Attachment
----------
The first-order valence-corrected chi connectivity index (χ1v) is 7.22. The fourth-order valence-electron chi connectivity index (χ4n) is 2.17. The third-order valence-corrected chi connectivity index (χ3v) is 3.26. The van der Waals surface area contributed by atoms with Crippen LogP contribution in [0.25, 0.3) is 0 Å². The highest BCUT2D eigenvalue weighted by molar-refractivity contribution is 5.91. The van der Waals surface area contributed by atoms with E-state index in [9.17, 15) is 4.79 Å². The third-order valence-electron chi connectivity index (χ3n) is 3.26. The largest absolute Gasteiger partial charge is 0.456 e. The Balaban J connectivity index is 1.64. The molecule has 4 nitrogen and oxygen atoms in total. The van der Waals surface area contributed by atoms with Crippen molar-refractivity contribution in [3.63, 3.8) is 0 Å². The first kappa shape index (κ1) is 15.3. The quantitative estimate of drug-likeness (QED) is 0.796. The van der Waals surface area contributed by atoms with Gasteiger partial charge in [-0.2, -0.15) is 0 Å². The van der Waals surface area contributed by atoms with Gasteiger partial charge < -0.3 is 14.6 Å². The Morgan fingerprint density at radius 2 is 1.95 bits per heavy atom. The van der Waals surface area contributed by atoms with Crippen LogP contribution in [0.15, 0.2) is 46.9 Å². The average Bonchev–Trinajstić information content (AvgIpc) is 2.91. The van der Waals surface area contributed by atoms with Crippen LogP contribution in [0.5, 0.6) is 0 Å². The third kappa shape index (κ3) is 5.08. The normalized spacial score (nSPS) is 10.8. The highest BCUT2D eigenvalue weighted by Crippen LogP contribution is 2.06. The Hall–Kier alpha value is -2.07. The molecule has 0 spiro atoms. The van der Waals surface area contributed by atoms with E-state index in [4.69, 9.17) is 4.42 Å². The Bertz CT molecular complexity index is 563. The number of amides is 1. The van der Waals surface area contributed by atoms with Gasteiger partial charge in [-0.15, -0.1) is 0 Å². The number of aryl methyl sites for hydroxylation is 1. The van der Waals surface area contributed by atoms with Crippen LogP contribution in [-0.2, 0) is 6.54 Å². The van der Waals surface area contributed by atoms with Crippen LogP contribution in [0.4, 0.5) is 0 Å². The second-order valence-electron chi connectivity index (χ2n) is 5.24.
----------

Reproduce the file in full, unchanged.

The first-order valence-corrected chi connectivity index (χ1v) is 7.22. The fourth-order valence-electron chi connectivity index (χ4n) is 2.17. The third-order valence-corrected chi connectivity index (χ3v) is 3.26. The van der Waals surface area contributed by atoms with Crippen LogP contribution in [0.25, 0.3) is 0 Å². The highest BCUT2D eigenvalue weighted by molar-refractivity contribution is 5.91. The van der Waals surface area contributed by atoms with E-state index in [9.17, 15) is 4.79 Å². The third-order valence-electron chi connectivity index (χ3n) is 3.26. The largest absolute Gasteiger partial charge is 0.456 e. The Balaban J connectivity index is 1.64. The molecule has 4 nitrogen and oxygen atoms in total. The van der Waals surface area contributed by atoms with Crippen molar-refractivity contribution in [3.63, 3.8) is 0 Å². The first kappa shape index (κ1) is 15.3. The quantitative estimate of drug-likeness (QED) is 0.796. The van der Waals surface area contributed by atoms with Gasteiger partial charge in [-0.2, -0.15) is 0 Å². The van der Waals surface area contributed by atoms with Gasteiger partial charge < -0.3 is 14.6 Å². The Morgan fingerprint density at radius 2 is 1.95 bits per heavy atom. The van der Waals surface area contributed by atoms with Crippen LogP contribution in [0.15, 0.2) is 46.9 Å². The average Bonchev–Trinajstić information content (AvgIpc) is 2.91. The van der Waals surface area contributed by atoms with Crippen LogP contribution in [0.5, 0.6) is 0 Å². The third kappa shape index (κ3) is 5.08. The normalized spacial score (nSPS) is 10.8. The highest BCUT2D eigenvalue weighted by Crippen LogP contribution is 2.06. The Hall–Kier alpha value is -2.07. The molecule has 0 spiro atoms. The van der Waals surface area contributed by atoms with E-state index in [4.69, 9.17) is 4.42 Å². The Bertz CT molecular complexity index is 563. The number of amides is 1. The van der Waals surface area contributed by atoms with Gasteiger partial charge in [-0.15, -0.1) is 0 Å². The number of aryl methyl sites for hydroxylation is 1. The van der Waals surface area contributed by atoms with Crippen LogP contribution in [-0.2, 0) is 6.54 Å². The van der Waals surface area contributed by atoms with Crippen LogP contribution in [0.4, 0.5) is 0 Å². The second-order valence-electron chi connectivity index (χ2n) is 5.24.